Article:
Not quite Irrelevant thought.... Would case hardening be of use in a situation like this?
Mark Rand (no opinion, just curious) RTFM
Reply to
Mark Rand
Case hardening tends to make things soft on the inside, brittle on the outside. Not a good combination for a pressure vessel that takes dynamic pressure loading measured in milliseconds and in 10s of thousands of psi.
Gunner
That rifle hanging on the wall of the working-class flat or labourer's cottage is the symbol of democracy. It is our job to see that it stays there. - George Orwell
Reply to
Gunner
What if you pack the barrel with carbon and stuff instead? Case harden the inside.
Tim
-- "I have misplaced my pants." - Homer Simpson | Electronics, - - - - - - - - - - - - - - - - - - - - - - --+ Metalcasting and Games:
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Reply to
Tim Williams
Then the stress fracture (just before bursting) starts on the inside.
A firearms barrel is a dynamic item. If you ever watch one under ultrahighspeed photography, you can see it bulge as the round goes down the barrel. The round and the gas load.
Case hardning makes it hard, but brittle. Once you crack the surface layer..it tends to migrate through the metal IE stress fracture as it cleaves the grain structure. Even with a soft core. There are some heat treats that work well with the proper alloy. Springfield rifles come to mind, but even the early serial numbered double heat treats were known to KaBoom or to break. Springfields up to serial # 850,000 IRRC were known for this. After this, a different nickle alloy and heat treating was used.
Gunner
That rifle hanging on the wall of the working-class flat or labourer's cottage is the symbol of democracy. It is our job to see that it stays there. - George Orwell
Reply to
Gunner
I suppose. It ought to start at a much higher pressure than plain mild, in any case. I'm assuming a judicious draw of temper after the hardening.
Nice.
Ya, I'm quite familiar with stress raisers. One of our cars has a small crack in the windshield that's slowly progressing, glass is wonderful stuff for stress concentration... More on topic, I've cold forged copper and aluminum a bit too much without annealing, causing it to split and (eventually) crumble from the stress. Although I suppose the rifling doesn't help much... say, is that usually round or square cut?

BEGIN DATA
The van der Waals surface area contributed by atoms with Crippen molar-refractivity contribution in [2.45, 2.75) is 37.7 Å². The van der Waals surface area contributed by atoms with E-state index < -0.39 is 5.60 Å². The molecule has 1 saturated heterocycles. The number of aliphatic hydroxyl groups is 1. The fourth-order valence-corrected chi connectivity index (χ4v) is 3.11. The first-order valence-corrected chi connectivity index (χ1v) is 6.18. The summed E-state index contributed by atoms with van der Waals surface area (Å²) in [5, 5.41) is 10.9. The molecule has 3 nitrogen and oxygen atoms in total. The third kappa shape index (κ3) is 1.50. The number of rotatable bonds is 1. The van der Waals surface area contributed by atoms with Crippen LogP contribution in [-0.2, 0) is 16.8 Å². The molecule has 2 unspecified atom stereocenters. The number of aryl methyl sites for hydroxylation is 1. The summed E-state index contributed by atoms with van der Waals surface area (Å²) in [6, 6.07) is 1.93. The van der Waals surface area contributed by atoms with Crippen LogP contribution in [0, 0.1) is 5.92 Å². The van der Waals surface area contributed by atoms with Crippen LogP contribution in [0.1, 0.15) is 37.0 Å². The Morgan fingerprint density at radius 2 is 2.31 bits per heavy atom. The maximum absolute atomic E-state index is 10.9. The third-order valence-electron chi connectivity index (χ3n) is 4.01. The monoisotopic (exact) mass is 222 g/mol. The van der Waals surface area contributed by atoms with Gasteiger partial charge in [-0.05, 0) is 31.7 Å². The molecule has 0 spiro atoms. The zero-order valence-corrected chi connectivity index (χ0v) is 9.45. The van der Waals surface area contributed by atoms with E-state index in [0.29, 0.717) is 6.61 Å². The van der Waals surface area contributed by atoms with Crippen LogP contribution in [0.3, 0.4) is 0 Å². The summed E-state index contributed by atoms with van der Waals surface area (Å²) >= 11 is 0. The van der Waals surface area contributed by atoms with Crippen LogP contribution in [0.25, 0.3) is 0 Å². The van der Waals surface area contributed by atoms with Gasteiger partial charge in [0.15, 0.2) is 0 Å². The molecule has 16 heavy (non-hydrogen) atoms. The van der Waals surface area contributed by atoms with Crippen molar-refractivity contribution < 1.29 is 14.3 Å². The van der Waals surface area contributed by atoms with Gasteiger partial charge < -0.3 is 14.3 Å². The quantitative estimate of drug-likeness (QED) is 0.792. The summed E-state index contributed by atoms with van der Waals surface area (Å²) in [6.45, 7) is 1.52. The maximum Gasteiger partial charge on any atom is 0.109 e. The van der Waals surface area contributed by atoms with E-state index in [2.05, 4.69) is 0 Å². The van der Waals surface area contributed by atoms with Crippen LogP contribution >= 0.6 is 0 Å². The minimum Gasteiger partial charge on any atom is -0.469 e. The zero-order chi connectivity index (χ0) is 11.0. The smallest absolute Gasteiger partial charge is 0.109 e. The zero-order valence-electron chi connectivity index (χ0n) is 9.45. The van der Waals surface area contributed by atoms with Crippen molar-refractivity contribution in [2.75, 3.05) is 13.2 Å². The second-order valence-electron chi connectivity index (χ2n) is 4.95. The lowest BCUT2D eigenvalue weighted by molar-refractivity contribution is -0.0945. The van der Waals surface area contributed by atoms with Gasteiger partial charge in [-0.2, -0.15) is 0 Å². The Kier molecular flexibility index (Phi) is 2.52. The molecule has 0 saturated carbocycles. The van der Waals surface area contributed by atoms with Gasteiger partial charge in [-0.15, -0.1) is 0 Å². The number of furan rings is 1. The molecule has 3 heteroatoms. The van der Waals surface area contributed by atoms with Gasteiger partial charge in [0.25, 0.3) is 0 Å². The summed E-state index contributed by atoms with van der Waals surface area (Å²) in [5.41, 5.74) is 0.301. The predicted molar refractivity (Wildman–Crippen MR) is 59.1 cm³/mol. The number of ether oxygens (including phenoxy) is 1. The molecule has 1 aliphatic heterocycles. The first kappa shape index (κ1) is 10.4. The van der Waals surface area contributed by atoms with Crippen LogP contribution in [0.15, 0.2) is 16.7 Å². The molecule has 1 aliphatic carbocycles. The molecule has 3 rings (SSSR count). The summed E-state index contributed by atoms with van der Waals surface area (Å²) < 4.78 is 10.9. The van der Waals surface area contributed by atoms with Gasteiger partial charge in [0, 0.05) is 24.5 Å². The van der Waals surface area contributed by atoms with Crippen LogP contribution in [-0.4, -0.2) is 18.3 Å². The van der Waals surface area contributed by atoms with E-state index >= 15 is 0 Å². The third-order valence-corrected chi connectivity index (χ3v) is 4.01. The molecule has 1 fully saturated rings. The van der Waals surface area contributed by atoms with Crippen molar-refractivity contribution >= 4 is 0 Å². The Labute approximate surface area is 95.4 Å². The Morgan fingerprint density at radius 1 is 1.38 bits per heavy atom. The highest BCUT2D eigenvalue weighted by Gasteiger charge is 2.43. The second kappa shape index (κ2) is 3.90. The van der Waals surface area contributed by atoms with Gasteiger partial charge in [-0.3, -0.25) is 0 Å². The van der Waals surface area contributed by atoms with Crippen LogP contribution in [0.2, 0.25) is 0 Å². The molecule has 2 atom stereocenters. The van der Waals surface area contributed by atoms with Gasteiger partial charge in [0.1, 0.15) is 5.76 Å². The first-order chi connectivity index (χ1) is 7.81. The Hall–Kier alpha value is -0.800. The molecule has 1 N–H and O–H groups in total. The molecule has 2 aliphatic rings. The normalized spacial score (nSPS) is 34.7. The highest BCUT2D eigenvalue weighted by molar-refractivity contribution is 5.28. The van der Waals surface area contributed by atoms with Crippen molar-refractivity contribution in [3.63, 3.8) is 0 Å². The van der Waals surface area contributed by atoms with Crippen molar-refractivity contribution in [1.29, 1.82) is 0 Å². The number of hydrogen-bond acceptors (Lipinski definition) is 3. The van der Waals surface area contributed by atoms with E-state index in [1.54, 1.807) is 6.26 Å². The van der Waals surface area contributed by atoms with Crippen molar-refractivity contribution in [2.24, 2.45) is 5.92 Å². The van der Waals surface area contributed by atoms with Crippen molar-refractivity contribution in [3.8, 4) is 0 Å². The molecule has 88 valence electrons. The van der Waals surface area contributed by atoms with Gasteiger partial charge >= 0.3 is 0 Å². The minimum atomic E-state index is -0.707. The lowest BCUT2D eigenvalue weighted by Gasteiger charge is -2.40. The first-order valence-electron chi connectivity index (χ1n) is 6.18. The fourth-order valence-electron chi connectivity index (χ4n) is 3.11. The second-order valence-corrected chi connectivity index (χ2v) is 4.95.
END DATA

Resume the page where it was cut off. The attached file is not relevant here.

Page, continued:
Hm, I would think something like 4140 would work nicely. High ultimate tensile strength, when annealed has a lot of ductility and can be hardened to give up some of that to remain in shape to pretty high loads. Correct me if I'm wrong with any of the engineering terms or use thereof...
Tim
-- "I have misplaced my pants." - Homer Simpson | Electronics, - - - - - - - - - - - - - - - - - - - - - - --+ Metalcasting and Games:
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Reply to
Tim Williams
Was going to add, does the high speed of the event affect it much structurally?
Tim
-- "I have misplaced my pants." - Homer Simpson | Electronics, - - - - - - - - - - - - - - - - - - - - - - --+ Metalcasting and Games:
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Reply to
Tim Williams
Thats not doable with case hardening. If you are talking about proper heat treating, yes indeed.
In a properly rifled and head treated barrel, there are no stress risers inherent with the rifling. Same as splines on a shaft. Most rifling is square cut, or square button broached, but there is a fair amoung of polygon rifling out there as well.
4140 and 4150 are the most common steels used for barrels in firearms.
you might enjoy this article. Im not an expert on the subject..just an advanced amateur.
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This has pictures of the rifling process
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And an T-Nut article
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Gunner
That rifle hanging on the wall of the working-class flat or labourer's cottage is the symbol of democracy. It is our job to see that it stays there. - George Orwell
Reply to
Gunner
Yes, indeed. both in the friction of the bullet, and the gas cutting effect of the very hot and high pressure of the expanding gases. It wears out the barrel over time.
As to the dynamic loading..indeed it does. The thinner the barrel, the more movement due to harmonics of both the bullet travel and the pressure wave. This is a critical part of barrel design and bedding.
Which is why most rifle barrels have a significant gap between the stock and the barrel. The movement of the barrel may touch the stock several times during the process and affect exactly where the hole in the end is pointing when the bullet comes out. If it is consistant...the sights may be adjusted to compensate..but its seldom consistant due to a host of factors, from ambient temperature to the consitancy of the pressure generated from shot to shot.
Ballistics is fascinating.
Gunner
That rifle hanging on the wall of the working-class flat or labourer's cottage is the symbol of democracy. It is our job to see that it stays there. - George Orwell
Reply to
Gunner